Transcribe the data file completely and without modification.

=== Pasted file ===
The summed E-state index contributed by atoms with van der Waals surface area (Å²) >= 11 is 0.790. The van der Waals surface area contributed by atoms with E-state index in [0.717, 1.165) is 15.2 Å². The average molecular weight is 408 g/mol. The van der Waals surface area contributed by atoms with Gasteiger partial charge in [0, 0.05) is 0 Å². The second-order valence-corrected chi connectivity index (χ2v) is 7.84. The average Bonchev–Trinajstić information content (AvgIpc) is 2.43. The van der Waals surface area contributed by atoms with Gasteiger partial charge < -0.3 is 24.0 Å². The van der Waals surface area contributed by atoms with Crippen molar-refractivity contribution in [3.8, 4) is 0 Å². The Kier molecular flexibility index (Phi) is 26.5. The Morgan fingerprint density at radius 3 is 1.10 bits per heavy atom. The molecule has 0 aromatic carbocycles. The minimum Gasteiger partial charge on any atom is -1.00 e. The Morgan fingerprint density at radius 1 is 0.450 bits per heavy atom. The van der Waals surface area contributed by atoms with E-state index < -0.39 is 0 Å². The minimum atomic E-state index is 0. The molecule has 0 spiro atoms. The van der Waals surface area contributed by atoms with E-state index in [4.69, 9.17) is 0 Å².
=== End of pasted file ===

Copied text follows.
The summed E-state index contributed by atoms with van der Waals surface area (Å²) >= 11 is 0.790. The van der Waals surface area contributed by atoms with E-state index in [0.717, 1.165) is 15.2 Å². The average molecular weight is 408 g/mol. The van der Waals surface area contributed by atoms with Gasteiger partial charge in [0, 0.05) is 0 Å². The second-order valence-corrected chi connectivity index (χ2v) is 7.84. The average Bonchev–Trinajstić information content (AvgIpc) is 2.43. The van der Waals surface area contributed by atoms with Gasteiger partial charge < -0.3 is 24.0 Å². The van der Waals surface area contributed by atoms with Crippen molar-refractivity contribution in [3.8, 4) is 0 Å². The Kier molecular flexibility index (Phi) is 26.5. The Morgan fingerprint density at radius 3 is 1.10 bits per heavy atom. The molecule has 0 aromatic carbocycles. The minimum Gasteiger partial charge on any atom is -1.00 e. The Morgan fingerprint density at radius 1 is 0.450 bits per heavy atom. The van der Waals surface area contributed by atoms with E-state index < -0.39 is 0 Å². The minimum atomic E-state index is 0. The molecule has 0 spiro atoms. The van der Waals surface area contributed by atoms with E-state index in [4.69, 9.17) is 0 Å².